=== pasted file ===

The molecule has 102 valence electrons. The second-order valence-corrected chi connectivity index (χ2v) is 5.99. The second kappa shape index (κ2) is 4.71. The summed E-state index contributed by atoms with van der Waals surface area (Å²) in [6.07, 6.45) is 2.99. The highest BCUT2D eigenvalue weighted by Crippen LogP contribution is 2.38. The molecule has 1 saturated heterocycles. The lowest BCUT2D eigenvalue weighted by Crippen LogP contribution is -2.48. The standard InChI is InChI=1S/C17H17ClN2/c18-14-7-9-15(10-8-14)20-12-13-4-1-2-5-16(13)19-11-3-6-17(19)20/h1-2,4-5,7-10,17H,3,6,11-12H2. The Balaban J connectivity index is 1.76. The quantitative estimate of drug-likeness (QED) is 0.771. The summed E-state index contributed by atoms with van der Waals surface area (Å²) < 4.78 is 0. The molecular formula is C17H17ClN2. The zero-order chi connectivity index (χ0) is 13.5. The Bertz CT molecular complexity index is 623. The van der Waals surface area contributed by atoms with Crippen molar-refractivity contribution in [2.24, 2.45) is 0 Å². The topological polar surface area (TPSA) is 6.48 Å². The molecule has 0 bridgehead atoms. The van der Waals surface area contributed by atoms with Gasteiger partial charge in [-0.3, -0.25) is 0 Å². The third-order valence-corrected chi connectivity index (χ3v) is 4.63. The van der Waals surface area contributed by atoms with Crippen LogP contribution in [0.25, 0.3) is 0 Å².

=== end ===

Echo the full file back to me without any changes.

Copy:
The molecule has 102 valence electrons. The second-order valence-corrected chi connectivity index (χ2v) is 5.99. The second kappa shape index (κ2) is 4.71. The summed E-state index contributed by atoms with van der Waals surface area (Å²) in [6.07, 6.45) is 2.99. The highest BCUT2D eigenvalue weighted by Crippen LogP contribution is 2.38. The molecule has 1 saturated heterocycles. The lowest BCUT2D eigenvalue weighted by Crippen LogP contribution is -2.48. The standard InChI is InChI=1S/C17H17ClN2/c18-14-7-9-15(10-8-14)20-12-13-4-1-2-5-16(13)19-11-3-6-17(19)20/h1-2,4-5,7-10,17H,3,6,11-12H2. The Balaban J connectivity index is 1.76. The quantitative estimate of drug-likeness (QED) is 0.771. The summed E-state index contributed by atoms with van der Waals surface area (Å²) < 4.78 is 0. The molecular formula is C17H17ClN2. The zero-order chi connectivity index (χ0) is 13.5. The Bertz CT molecular complexity index is 623. The van der Waals surface area contributed by atoms with Crippen molar-refractivity contribution in [2.24, 2.45) is 0 Å². The topological polar surface area (TPSA) is 6.48 Å². The molecule has 0 bridgehead atoms. The van der Waals surface area contributed by atoms with Gasteiger partial charge in [-0.3, -0.25) is 0 Å². The third-order valence-corrected chi connectivity index (χ3v) is 4.63. The van der Waals surface area contributed by atoms with Crippen LogP contribution in [0.25, 0.3) is 0 Å².